In 1909, the Virginian began to receive new 2-8-2 locomotives from the Baldwin Locomotive Works. These locomotives were, what many believe to be, the first true examples of the 2-8-2-wheel arrangement. They had a deep firebox, supported by the trailing truck and a large superheated boiler. There were forty-two in this group that was designated as Class MB and assigned numbers 420 through 461. They had 56" drivers, 24" x 32" cylinders, a 180 psi boiler pressure, they exerted 50,359 pounds of tractive effort and each weighed 269,000 pounds. The firebox was 228.6 square feet and the evaporative heating surface was 4,529 square feet and there was no superheater.
The last new "Mikados" bought by the Virginian were delivered by Baldwin in 1912. This group was designated as Class MC and carried road numbers 462 through 479. These eighteen locomotives had 56" drivers, 26" x 32" cylinders, a 185 psi boiler pressure, they exerted 60,744 pounds of tractive effort and each weighed 297,000 pounds. The firebox was 260 square feet, the evaporative heating surface was 4,356 square feet and with the superheater the combined heating surface was 5,266 square feet. .
In 1938, the Princeton Shops undertook a major overhaul of one of the Class MC locomotives. Number 472 received new Baldwin supplied 57" diameter disk drivers and light weight side rods. Between 1938 and 1941 a total of five Class MCs received the same new parts. These locomotives were rebuilt to pull "time freight" trains number 71, 72, 73 and 74, with the fifth locomotive reserved as a spare. This group was designated as Class MCA and numbers 480 through 484 were assigned. These rebuilt locomotives were 1,300 pounds lighter than those of Class MC, the boiler pressure was 200 psi and with the new 57" drivers they exerted 64,516 pounds of tractive effort.
One more 2-8-2 came to the Virginian when an experimental 2-8-8-8-4, number 700, was retuned to Baldwin in 1921. The locomotive was broken apart and Baldwin retuned a new 2-8-8-0, which became number 610, and a 2-8-2, which became number 410 and was the only locomotive in Class MD. This locomotive had 56" drivers, 26" x 32" cylinders, a 200 psi boiler pressure and exerted 65,700 pounds of tractive effort.
There are no surviving Virginian 2-8-2 "Mikado" type locomotives.
|Class||Qty.||Road Numbers||Year Built||Builder||Notes|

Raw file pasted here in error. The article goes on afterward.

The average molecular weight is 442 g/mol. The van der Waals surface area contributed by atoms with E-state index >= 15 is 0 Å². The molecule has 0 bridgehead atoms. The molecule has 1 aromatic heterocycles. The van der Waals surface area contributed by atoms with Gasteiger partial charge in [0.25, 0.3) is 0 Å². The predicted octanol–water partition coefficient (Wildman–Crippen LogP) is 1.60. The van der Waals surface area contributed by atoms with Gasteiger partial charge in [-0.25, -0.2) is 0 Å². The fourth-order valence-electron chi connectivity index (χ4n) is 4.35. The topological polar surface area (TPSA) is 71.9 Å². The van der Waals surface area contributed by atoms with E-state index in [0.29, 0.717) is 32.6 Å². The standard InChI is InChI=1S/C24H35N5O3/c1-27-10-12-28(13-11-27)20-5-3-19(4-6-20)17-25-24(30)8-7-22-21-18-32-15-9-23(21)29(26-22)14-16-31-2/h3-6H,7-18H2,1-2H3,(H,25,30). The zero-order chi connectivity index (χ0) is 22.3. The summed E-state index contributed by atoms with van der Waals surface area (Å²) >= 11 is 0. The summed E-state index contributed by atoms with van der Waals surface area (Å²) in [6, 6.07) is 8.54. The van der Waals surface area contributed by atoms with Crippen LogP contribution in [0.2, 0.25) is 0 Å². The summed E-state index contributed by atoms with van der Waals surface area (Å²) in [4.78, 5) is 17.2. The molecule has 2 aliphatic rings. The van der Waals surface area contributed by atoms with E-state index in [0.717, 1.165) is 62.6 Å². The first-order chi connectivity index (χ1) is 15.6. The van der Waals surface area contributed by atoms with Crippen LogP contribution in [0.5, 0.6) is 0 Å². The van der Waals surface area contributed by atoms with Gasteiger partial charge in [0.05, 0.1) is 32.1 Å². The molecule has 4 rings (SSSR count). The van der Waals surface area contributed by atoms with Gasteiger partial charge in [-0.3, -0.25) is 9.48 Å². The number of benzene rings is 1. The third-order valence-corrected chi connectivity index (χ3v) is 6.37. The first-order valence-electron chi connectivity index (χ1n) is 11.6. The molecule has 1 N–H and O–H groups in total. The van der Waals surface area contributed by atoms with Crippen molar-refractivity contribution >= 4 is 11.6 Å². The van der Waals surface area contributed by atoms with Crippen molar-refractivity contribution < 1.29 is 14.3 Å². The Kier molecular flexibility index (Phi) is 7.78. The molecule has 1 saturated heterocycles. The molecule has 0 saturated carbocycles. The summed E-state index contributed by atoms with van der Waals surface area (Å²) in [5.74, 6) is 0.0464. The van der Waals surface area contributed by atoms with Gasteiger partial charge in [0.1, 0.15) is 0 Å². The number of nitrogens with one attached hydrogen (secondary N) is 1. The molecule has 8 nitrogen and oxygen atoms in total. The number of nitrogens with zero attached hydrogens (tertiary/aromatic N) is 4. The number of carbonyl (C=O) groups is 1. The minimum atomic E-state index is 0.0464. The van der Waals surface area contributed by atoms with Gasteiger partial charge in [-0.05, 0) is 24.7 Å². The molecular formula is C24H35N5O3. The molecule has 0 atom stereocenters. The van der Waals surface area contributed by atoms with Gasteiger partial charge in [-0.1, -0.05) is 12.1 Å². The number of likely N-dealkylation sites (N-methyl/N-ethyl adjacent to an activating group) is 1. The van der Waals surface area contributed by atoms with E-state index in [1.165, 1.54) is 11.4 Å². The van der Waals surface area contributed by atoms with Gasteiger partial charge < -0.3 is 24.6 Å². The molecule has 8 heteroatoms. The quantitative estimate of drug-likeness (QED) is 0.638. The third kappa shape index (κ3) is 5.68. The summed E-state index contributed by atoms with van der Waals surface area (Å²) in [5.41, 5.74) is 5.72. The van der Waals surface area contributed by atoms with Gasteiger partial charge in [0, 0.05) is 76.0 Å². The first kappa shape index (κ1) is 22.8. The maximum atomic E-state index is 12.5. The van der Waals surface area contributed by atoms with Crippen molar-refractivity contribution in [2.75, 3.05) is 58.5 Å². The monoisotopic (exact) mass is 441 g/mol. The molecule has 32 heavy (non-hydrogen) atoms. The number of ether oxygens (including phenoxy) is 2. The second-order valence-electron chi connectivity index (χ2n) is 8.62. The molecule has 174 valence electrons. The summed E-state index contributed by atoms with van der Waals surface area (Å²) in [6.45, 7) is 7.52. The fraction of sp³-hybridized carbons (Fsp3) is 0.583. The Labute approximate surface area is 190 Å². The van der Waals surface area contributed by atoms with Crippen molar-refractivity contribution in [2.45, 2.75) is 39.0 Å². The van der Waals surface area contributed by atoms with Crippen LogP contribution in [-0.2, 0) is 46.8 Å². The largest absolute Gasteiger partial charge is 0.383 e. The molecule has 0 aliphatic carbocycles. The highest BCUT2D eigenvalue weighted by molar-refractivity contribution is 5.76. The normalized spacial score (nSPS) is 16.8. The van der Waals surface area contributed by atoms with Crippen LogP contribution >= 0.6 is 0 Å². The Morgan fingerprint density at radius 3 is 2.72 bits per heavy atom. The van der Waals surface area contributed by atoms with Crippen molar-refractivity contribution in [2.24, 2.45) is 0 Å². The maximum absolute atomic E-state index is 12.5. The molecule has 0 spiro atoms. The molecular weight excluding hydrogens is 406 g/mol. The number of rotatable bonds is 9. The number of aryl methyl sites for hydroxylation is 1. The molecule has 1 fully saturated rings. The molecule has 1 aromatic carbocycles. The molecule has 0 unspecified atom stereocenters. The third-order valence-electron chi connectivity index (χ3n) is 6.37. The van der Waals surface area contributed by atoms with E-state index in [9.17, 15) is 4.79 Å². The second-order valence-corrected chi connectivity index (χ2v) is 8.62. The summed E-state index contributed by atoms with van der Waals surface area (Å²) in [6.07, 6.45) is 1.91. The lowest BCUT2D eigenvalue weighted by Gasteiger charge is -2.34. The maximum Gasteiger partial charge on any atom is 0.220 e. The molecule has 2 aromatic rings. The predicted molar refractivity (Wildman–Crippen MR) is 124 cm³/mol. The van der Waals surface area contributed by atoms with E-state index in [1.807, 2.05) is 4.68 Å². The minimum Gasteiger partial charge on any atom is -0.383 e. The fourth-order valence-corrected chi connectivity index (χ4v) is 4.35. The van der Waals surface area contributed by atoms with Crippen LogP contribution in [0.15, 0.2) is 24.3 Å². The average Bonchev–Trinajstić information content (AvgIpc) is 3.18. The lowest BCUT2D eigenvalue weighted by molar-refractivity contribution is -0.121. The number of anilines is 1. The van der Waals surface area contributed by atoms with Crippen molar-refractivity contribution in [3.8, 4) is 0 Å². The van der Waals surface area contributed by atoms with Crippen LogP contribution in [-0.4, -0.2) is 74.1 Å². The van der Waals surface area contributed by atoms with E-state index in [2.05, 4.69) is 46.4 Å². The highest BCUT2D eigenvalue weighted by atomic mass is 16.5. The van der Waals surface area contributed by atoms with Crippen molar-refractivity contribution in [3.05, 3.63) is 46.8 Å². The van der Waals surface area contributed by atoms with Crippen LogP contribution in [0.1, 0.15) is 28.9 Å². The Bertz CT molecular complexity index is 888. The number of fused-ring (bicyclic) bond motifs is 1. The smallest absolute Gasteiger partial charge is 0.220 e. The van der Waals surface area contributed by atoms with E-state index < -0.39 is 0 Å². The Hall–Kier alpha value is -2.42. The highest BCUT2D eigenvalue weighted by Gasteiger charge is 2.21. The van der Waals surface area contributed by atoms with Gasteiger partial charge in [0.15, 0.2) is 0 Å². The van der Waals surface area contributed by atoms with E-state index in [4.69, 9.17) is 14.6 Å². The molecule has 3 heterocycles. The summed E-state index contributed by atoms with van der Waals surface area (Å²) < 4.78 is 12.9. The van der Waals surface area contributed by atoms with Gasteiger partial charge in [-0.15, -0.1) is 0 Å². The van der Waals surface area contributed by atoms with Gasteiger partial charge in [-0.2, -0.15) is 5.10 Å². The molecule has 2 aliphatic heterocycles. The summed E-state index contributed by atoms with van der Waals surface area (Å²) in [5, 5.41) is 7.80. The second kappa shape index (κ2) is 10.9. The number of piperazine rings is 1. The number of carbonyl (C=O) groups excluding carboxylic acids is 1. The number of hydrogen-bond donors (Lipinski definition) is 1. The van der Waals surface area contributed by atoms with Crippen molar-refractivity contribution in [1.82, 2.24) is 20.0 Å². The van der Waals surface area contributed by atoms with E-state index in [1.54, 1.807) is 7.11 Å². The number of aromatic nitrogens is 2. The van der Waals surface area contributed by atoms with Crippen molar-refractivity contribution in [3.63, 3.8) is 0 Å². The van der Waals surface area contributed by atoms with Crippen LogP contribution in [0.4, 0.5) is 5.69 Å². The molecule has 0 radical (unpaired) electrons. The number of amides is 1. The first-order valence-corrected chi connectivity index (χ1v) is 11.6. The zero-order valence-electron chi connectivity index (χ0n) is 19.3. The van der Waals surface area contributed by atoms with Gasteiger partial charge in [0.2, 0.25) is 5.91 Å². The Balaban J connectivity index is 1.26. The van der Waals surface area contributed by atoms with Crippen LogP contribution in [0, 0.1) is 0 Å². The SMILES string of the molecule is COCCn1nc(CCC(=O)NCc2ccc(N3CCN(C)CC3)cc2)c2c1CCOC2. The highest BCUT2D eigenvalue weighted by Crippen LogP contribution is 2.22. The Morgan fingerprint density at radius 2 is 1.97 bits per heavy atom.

|MA||6||400-405||1905-1907||Baldwin||Numbers 400-405 scrapped in 1933.|
|MB||42||420-461||1909-1910||Baldwin||Number 455 sold to the Algoma Central Railway in 1942 and was number 71on the ACR, which was scrapped by 1953. The others were scrapped between 1930 and 1959.|
|MC||18||462-479||1912||Baldwin||Number 462 sold to the Algoma Central Railway in 1942 and was number 70 on the ACR, which was scrapped by 1953. The others were scrapped between 1953 and 1960.|
|MCA||5||480-484||1938-1941||Virginian||The Princeton Shops of the Virginian rebuilt five Class MC, numbers 472, 466, 470, 475 & 463 in that order and then renumbered them 480-484. The new Class MCA locomotives were equipped with Baldwin supplied disk drivers and light weight side rods. These locomotives scrapped in the mid 1950s.|
|MD||1||410||1921||Baldwin||The Virginian returned an experimental 2-8-8-8-4 to Baldwin in 1921. The locomotive was broken apart and Baldwin retuned a new 2-8-8-0, and a 2-8-2, which became number 410 and was the only locomotive in Class MD. It was scrapped in the 1953.|
Although originally ordered by the Tidewater, that railroad and the Deepwater had been combined into the Virginian by the time the builder needed to letter the tender. So Virginian it was.
Described in RAG almost a year before deliveries began, this Mikado class was destined to be the maid-of-all-work on the VGN's Deepwater Railroad section. Baldwin's specs were prepared in December 1908 and so form the principal source for the fielded data.
Clearly, the emphasis was on plentiful steam generation and distribution as the boiler dimensions and 13 1/2" (343 mm) piston valves show. On the other hand, the grate was relatively small compared to 2-8-2s that would follow very shortly; Locobase added the 25 sq ft (2.32 sq m) area of four arch tubes shown in the specs to the 164 sq ft (15.24 sq m) given as basic firebox heating surface area.
Weights in the second order dated 3 March 2010 for road numbers 439-461
The cylinders and valves were cast as one piece and heat stress was lessened by providing air spaces in the casting between the cylinder and the frame.
Equalization had a separate specification. Each of the trucks had three fulcrum holes to allow adjustment. And, said the spec, "Equalization to be planned to permit of ready change from two system three wheel equalization to three system two wheel equalization if engine is found to teeter unsteadily."
EW King, Jr., writing in Drury (1993) says, "...they literally did everything on the Virginian: switching, pusher duty, coal drags, work trains, fast freights, mixed runs, and passenger trains." Like most locomotives built in this era, these Mikes were delivered saturated and hand-fired and later superheated and fitted with mechanical stokers (see Locobase 13148).